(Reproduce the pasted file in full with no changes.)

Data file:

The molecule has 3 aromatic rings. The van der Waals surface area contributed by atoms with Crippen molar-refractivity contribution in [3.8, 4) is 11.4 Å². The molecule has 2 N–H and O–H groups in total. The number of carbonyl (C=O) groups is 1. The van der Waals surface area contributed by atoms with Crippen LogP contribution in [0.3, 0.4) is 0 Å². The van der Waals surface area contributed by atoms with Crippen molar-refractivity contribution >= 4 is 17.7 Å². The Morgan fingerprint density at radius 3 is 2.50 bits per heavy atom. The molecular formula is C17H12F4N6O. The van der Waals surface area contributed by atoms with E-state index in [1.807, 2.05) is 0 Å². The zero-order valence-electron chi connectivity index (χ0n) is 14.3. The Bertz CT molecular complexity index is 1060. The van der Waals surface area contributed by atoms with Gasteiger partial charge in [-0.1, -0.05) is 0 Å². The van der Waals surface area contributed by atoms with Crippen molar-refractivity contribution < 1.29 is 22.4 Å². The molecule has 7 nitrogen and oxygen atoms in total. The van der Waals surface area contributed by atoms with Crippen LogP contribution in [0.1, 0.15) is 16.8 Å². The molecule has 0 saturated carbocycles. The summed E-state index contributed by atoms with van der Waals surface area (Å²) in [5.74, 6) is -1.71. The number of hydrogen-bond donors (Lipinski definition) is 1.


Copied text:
The molecule has 3 aromatic rings. The van der Waals surface area contributed by atoms with Crippen molar-refractivity contribution in [3.8, 4) is 11.4 Å². The molecule has 2 N–H and O–H groups in total. The number of carbonyl (C=O) groups is 1. The van der Waals surface area contributed by atoms with Crippen LogP contribution in [0.3, 0.4) is 0 Å². The van der Waals surface area contributed by atoms with Crippen molar-refractivity contribution >= 4 is 17.7 Å². The Morgan fingerprint density at radius 3 is 2.50 bits per heavy atom. The molecular formula is C17H12F4N6O. The van der Waals surface area contributed by atoms with E-state index in [1.807, 2.05) is 0 Å². The zero-order valence-electron chi connectivity index (χ0n) is 14.3. The Bertz CT molecular complexity index is 1060. The van der Waals surface area contributed by atoms with Gasteiger partial charge in [-0.1, -0.05) is 0 Å². The van der Waals surface area contributed by atoms with Crippen molar-refractivity contribution < 1.29 is 22.4 Å². The molecule has 7 nitrogen and oxygen atoms in total. The van der Waals surface area contributed by atoms with Crippen LogP contribution in [0.1, 0.15) is 16.8 Å². The molecule has 0 saturated carbocycles. The summed E-state index contributed by atoms with van der Waals surface area (Å²) in [5.74, 6) is -1.71. The number of hydrogen-bond donors (Lipinski definition) is 1.